David Nevins couldn’t cite the accurate figure, but if he had to guess, he’d say 25 to 35 million people will watch the latest season of Homeland over a 52-week period. And if that’s not a depiction of how weekly and overnight Nielsen numbers only measure a fraction of a TV show’s impact, then we at The A.V. Club don’t know what is.

As the president of entertainment at Showtime, Nevins has a different relationship with the Nielsen ratings than his counterparts in the broadcast world. “Ratings are not the only criteria to look at for a show,” Nevins said during his executive session with the Television Critics Association this afternoon, citing Showtime’s rising subscriber numbers—now more than 22 million—alongside record overnight audiences for Homeland and Dexter. Coming near the end of a winter press tour where the threshold for a hit seemed to change day to day (not to mention the wrench thrown into the ratings works by Netflix and its full-season releases of House Of Cards and Arrested Development), Nevins remarks only furthered underlined the notion that, when it comes to determining the true size and makeup of a television show’s audience, the ratings just don’t matter as much as they once did. Except when it comes to boasting about the reach of your shows in front of a room full of critics, of course. So why report the ratings at all? “We try to give you ratings information as a matter of transparency,” Nevins told TCA members. “And you guys are in the business of covering hits, and we are in the business of making hits. I don’t know how you judge it without having some numbers.”


But by not confining his programming decisions to matters of total viewership and demographics, Nevins can provide a greater amount of breathing room for his shows. Or, you know, just let them go on and on and on and on. (Unless they’re The United States Of Tara.) However, with shows like Dexter, Californication, and The Big C deep into their respective runs, the mantra of Nevins’ session was “endgame,” a topic—as mentioned in the ballroom—that entered the television conversation only fairly recently. It’s a fitting coincidence that How I Met Your Mother was the talk of the CBS exec session while Dexter came up multiple times during Nevins’ time on stage; both are series that set expectations for a definitive ending from their start—and have, as a byproduct of their success, had to place those endings on indefinite hold. “Dexter to Showtime is what Batman is to Warner Brothers,” Nevins said, illustrating a reluctance to let his signature, still-popular series go.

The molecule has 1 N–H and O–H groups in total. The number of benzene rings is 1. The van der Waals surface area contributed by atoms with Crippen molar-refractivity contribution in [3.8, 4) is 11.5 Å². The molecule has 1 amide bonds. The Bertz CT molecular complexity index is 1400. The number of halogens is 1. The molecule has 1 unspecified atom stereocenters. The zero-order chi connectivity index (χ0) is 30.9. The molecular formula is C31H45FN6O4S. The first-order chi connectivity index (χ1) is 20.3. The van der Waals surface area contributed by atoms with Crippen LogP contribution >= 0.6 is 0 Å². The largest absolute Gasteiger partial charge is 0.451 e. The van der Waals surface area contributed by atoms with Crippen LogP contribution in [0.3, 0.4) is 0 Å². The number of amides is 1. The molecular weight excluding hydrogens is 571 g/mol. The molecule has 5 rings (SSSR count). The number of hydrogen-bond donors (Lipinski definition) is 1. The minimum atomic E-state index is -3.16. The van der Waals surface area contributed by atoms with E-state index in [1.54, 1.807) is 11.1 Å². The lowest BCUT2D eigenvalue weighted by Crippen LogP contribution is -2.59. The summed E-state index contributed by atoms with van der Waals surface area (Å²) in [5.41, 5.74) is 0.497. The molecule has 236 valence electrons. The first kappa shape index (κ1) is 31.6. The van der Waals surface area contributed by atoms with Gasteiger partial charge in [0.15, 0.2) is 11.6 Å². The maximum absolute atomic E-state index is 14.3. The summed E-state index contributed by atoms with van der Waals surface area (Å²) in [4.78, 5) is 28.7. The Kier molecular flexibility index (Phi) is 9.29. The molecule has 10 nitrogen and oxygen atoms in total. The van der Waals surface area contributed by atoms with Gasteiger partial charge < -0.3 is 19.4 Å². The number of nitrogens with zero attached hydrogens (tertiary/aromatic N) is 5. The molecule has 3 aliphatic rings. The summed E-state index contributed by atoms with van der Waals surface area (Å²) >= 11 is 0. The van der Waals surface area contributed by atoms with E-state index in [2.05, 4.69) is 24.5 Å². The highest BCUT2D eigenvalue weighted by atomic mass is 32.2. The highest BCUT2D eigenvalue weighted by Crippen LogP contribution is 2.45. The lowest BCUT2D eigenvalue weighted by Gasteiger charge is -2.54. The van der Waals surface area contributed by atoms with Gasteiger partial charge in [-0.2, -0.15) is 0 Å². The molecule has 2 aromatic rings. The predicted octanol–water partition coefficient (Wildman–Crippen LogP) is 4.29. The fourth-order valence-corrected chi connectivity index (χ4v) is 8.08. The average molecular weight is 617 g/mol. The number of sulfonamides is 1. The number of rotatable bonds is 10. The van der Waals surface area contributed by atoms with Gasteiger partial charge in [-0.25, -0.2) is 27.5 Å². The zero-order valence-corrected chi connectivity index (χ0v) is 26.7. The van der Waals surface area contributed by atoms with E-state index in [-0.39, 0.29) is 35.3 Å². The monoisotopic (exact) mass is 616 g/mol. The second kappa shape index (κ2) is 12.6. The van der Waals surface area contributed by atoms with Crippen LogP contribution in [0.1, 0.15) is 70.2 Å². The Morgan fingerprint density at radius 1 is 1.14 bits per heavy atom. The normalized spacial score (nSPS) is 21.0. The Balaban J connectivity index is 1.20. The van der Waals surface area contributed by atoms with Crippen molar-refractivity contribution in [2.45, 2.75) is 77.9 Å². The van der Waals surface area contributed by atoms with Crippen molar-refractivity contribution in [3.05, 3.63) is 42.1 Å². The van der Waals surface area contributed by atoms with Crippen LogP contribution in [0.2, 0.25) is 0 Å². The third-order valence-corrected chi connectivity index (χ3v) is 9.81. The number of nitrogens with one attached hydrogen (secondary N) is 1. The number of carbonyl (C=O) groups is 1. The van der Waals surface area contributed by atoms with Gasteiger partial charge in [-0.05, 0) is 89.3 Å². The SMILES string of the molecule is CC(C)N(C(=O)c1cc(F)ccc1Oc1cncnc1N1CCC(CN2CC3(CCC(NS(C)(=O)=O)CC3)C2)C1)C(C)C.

But Nevins is in a more comfortable position than he was in taking his Showtime post at the beginning of 2011: The network lost one of his more valuable properties in 2012 due to the end of Weeds, but that was also the year in which Homeland claimed the Emmy for Best Drama. And while he’s heard your complaints about the plausibility of Homeland’s second season—and reminds you that “the suspension of disbelief is the scaffolding good storytelling is built on—Nevins is still intent on brandishing the show as the most powerful card in the network’s deck, using it to help launch Masters Of Sex in the fall of 2013. Dexter, meanwhile, is being shuffled to the summer, where it will lead into Ray Donovan. (And lead to an invented “Dexter versus True Blood” narrative in the press leading to the next seasons of both series.) There’s a sense of increased clout in the programming slate Nevins presented as the press tour: John Logan and Sam Mendes will follow up Skyfall with Penny Dreadful, an ensemble genre piece bringing together Dracula, Frankenstein, Van Helsing, and other enduring figures of Gothic horror. Matt Damon’s due to make a cameo in the second season of House Of Lies, continuing his tour of pay-cable outlets begun with HBO’s Liberace biopic Behind The Candelabra. (And there’s the second peg for your “HBO vs. Showtime” story.) On a superficial level, the decision to put two sizzle reels at the top of Nevins’ session imbued the network’s current slate with an air of importance. You can’t put that sense into an easily comparable or quantifiable metric—and if you did, you’d have to set Showtime against HBO in another trumped-up head-to-head competition—but it’s certainly grown since the pre-Weeds and -Dexter days when Showtime struggled to launch its own original programming. The next challenge is learning how to let some shows go.